Britain has recorded one of its hottest and driest summers on record. Rivers and reservoirs are drying up as towns in the southern part of the country imposed the first hosepipe ban on Friday.
The country's record heat in July -- above 104 Fahrenheit (40 degrees Celsius) -- melted airport runways, buckled train tracks, and shuttered transportation networks, as London's fire brigade said it had one of the busiest days since World War II. The heat dome resulted in dozens of building structure fires and wildfires.
As of 1700 local time Friday, Hampshire and the Isle of Wight residents will be placed under emergency water restrictions called "temporary use ban." If residents water their gardens, yards, and/or clean their vehicles, they could face a stiff penalty of up to $1,200 (£1,000). A similar ban will go into effect for residents in Kent and Sussex from Aug. 12.
"Months of sparse rainfall, combined with record-breaking temperatures in July, have left rivers at exceptionally low levels, depleted reservoirs and dried-out soils," British newspaper The Independent wrote.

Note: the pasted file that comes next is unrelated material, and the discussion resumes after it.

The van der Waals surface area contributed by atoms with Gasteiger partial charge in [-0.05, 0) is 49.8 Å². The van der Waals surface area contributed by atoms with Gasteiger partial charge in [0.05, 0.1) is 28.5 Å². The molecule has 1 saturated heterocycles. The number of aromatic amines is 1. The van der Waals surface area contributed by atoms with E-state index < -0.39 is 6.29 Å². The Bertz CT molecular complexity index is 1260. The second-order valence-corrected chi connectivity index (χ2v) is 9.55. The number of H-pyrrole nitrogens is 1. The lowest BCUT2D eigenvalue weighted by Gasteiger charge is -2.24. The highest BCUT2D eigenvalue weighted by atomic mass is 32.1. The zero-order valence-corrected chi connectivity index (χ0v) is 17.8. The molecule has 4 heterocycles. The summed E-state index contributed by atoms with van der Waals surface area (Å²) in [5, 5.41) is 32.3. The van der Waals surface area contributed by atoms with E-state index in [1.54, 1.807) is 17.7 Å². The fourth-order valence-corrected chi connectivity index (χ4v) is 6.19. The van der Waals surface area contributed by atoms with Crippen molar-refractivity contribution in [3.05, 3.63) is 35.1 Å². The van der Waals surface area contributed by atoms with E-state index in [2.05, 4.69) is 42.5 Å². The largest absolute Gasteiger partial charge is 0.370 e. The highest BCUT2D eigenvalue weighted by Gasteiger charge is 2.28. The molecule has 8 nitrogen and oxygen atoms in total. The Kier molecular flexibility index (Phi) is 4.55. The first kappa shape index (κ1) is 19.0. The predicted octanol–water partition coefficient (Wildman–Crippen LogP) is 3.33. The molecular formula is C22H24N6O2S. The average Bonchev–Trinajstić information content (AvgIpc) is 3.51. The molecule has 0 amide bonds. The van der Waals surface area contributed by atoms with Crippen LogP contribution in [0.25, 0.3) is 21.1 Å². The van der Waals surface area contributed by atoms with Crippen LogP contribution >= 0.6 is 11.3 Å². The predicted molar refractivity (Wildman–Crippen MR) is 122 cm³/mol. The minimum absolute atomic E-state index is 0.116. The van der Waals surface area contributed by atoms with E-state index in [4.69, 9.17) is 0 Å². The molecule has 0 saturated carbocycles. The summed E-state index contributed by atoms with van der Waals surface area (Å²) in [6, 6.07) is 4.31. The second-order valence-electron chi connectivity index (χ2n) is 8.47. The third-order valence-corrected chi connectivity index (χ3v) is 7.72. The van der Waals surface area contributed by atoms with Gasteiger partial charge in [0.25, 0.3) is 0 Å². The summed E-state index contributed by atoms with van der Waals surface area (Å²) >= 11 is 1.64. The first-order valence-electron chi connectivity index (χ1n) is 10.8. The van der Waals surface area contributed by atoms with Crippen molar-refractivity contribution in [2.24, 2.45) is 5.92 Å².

London dodged the water restrictions for now as its large reservoirs are at "very comfortable levels," Barnaby Dobson, a research associate on the Community Water Management for a Liveable London project at Imperial College London, told Bloomberg.
However, water reservoirs in London could slump as the metro area faces levels of drought not seen in a decade.
Dobson said rationing is a measure of last resort and would come after hosepipe bans. He said water utilities are very wary of implementing water rationings because it would trigger consumer backlash.
Utilities have other options such as tapping emergency aquifers — rock formations that hold groundwater — or old reservoirs that are no longer in use but still have some water in them. They could also convince the UK's Environment Agency to let them take more water out of the river to avoid any kind of rationing — although that risks resource depletion and other environmental concerns, Dobson said.
"Part of our current issue with low water levels leading to measures like hosepipe bans is that we still think of this as a wet country, treating water as an infinite resource," Christine Colvin, advocacy and engagement director at The Rivers Trust, said.
Private water company Southern Water warned: "We know that we've had the driest July in the southeast since 1891, the temperatures have been really high, people have been using more water."
Across Europe, this season, drought and dried rivers have emerged in countries like Germany, which has caused economic disruption.